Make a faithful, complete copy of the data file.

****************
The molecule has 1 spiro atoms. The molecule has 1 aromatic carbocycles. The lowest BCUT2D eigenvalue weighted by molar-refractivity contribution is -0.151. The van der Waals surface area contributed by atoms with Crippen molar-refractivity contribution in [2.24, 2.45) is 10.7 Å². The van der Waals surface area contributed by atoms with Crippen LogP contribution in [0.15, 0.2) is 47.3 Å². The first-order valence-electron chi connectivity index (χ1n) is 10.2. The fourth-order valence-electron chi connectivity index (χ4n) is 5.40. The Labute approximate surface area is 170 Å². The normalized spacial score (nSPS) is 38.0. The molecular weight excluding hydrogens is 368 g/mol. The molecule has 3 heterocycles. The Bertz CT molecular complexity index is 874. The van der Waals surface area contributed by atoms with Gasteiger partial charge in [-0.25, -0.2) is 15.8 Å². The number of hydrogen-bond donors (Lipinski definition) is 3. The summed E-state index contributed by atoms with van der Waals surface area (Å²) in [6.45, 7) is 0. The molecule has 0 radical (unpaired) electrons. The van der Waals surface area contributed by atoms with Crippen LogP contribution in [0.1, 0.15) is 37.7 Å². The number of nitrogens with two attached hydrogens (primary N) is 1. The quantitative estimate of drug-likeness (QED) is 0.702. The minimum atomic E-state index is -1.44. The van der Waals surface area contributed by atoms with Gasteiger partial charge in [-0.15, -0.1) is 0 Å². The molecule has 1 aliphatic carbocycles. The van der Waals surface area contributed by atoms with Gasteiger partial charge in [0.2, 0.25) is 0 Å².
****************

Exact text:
The molecule has 1 spiro atoms. The molecule has 1 aromatic carbocycles. The lowest BCUT2D eigenvalue weighted by molar-refractivity contribution is -0.151. The van der Waals surface area contributed by atoms with Crippen molar-refractivity contribution in [2.24, 2.45) is 10.7 Å². The van der Waals surface area contributed by atoms with Crippen LogP contribution in [0.15, 0.2) is 47.3 Å². The first-order valence-electron chi connectivity index (χ1n) is 10.2. The fourth-order valence-electron chi connectivity index (χ4n) is 5.40. The Labute approximate surface area is 170 Å². The normalized spacial score (nSPS) is 38.0. The molecular weight excluding hydrogens is 368 g/mol. The molecule has 3 heterocycles. The Bertz CT molecular complexity index is 874. The van der Waals surface area contributed by atoms with Gasteiger partial charge in [-0.25, -0.2) is 15.8 Å². The number of hydrogen-bond donors (Lipinski definition) is 3. The summed E-state index contributed by atoms with van der Waals surface area (Å²) in [6.45, 7) is 0. The molecule has 0 radical (unpaired) electrons. The van der Waals surface area contributed by atoms with Crippen LogP contribution in [0.1, 0.15) is 37.7 Å². The number of nitrogens with two attached hydrogens (primary N) is 1. The quantitative estimate of drug-likeness (QED) is 0.702. The minimum atomic E-state index is -1.44. The van der Waals surface area contributed by atoms with Gasteiger partial charge in [-0.15, -0.1) is 0 Å². The molecule has 1 aliphatic carbocycles. The van der Waals surface area contributed by atoms with Gasteiger partial charge in [0.2, 0.25) is 0 Å².